Monday, February 28, 2011

Life on Hold (or at least slowed down)

This has been a year of crazy events, and my blogging has suffered for it.  The year began with my daughter's father being diagnosed with acute lymphoblastic leukemia.  I have known this man since he was 19 years old, and he rarely even has a cold.  How could this happen? 
He went to the doctor with a painful leg, was diagnosed with deep vein thrombosis and immediately hospitalized..
In the course of treating this, the leukemia was discovered.  Had he not had this symtom, it would have probably been discovered too late for effective treatment.  Who knew that a potentially fatal bloodclot could save your life!
No one is prepared to hear news like this, and it instantly changed the world for him.  He is very fortunate to have a loyal group of friend who stepped up to drive him to USC and City of Hope for his way too frequent appointments and chemotherapy sessions, and to care for him during the sick times that followed.

Shortly after his diagnosis, I had a scary heart event and was taken to the emergency room.  I was diagnosed with SVT, which is something I was born with and often shows up later in life.  I was told that it would never kill me, and given a medication which would keep my heart from racing out of control.  Unfortunately, it sapped me of my usual high energy level.  I was already thinking that I would soon need hip replacement surgery, so I put the thought of having a heart proceedure on hold.

My poor daughter was terrified of what was happening to her parents.

Amanda and I went in February to visit her father in California.  He lives in a beautiful old neighborhood next to La Verne's Heritage Park.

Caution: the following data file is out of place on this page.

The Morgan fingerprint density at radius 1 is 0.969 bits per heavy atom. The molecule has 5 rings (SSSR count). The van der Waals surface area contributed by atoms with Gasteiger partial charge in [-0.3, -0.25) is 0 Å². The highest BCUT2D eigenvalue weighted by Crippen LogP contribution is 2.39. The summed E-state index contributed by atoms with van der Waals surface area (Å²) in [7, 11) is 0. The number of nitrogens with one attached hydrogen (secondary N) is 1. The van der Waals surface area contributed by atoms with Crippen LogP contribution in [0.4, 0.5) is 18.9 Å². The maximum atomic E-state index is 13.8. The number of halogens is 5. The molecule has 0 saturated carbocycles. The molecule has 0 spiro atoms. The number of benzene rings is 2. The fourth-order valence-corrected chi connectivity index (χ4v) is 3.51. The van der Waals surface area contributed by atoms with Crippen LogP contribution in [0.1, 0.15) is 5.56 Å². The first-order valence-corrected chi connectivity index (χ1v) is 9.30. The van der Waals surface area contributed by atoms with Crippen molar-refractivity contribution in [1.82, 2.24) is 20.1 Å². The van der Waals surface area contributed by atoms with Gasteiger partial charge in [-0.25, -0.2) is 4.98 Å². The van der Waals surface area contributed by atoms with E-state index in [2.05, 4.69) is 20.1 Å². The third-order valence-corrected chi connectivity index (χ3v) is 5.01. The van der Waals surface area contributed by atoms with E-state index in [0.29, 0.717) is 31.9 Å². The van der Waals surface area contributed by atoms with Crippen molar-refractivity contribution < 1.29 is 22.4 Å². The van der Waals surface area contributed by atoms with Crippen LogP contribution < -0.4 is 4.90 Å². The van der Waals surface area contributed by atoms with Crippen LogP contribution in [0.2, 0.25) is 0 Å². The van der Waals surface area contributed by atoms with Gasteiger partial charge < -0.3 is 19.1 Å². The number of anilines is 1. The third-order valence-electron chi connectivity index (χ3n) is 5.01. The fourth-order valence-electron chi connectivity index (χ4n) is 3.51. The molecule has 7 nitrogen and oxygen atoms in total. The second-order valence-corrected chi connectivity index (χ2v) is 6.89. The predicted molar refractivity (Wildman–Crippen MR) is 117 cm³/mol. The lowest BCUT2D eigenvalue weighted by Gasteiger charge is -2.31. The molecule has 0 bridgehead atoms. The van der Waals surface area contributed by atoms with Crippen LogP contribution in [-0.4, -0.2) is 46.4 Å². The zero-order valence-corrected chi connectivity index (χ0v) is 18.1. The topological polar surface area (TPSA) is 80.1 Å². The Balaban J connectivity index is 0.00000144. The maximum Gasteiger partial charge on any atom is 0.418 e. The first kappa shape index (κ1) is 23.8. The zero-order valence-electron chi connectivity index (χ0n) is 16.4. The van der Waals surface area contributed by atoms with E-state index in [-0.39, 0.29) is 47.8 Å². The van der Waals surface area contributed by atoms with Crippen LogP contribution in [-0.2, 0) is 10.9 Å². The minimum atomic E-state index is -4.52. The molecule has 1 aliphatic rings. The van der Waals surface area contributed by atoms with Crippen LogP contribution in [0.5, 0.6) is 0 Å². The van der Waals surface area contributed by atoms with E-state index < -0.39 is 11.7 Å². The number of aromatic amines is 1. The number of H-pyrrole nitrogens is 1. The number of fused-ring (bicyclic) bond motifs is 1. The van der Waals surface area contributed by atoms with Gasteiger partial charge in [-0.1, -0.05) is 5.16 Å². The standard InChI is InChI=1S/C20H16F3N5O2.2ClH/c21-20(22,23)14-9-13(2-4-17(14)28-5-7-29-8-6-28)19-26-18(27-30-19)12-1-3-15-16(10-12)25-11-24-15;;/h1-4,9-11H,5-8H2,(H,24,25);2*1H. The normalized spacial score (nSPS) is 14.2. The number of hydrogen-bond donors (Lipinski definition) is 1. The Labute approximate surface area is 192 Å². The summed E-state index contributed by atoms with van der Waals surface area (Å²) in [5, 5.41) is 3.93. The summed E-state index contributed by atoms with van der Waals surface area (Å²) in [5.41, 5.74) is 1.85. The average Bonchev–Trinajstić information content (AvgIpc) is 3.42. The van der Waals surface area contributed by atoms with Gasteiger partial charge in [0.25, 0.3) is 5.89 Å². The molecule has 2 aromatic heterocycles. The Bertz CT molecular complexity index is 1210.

Guy walks here most everyday, working to keep his body strong while the chemotherapy ravages it.

The trail through the park runs along a ravine that leads into Oak Mesa Park,

 past a field with views of Mount San Antonio, better know as Mount Baldy.

It is the highest peak in the San Gabriel Mountains, and the highest point in Los Angeles County.
It formed the backdrop for my childhood, but even that long ago was often obscured by smoggy skies.
On clear days in the wintertime, it is a joy to view as it's cap of snow peeks over the palm trees.

Guy's house overlooks a working orange farm,  operated as it would have been in 1915.

On Saturdays, in the winter months, families can visit the farm, pick a bag of oranges to take home, and learn about the past of California's orange farms.

The Weber House, pictured above, is one of the oldest remaining houses in La Verne.  It was built in the 1880's and moved to this site and preserved by the La Verne Heritage Foundation.  Read it's history below.

I have memories from my childhood of the miles of orange groves that surrounded us, and the almost overwhelming, heavenly frangrance of the orange blossoms.

I also remember the frantic work that would begin when a freeze was predicted that would threaten the orange crops.  All night you could smell  the smudge pots and hear the sound of the windmills that kept the air circulating.  You can read about how smudge pots work, and about their history in California orange groves below.

A few beautiful California sunsets later Amanda and I returned home.  Guy would finish his chemotherapy, have a bone marrow transplant in March, and continue to work to recover his life.......perhaps not quite as he knew it.

I continued to deal with worsening pain until July, then had a total hip replacement.  In August I had my heart repaired.  No more pain, no more heart events.   Life is precious, and I am catching up on my blogging so I can better recall some of it's best moments.


ronno said...

wow! thought you had fallen off the map... now i know why! glad you are all "repaired"

gnesbittcmII said...

I am so glad you are catching up on your blogging. I truly loved to live through your travels and interestings history of the places you blogged about.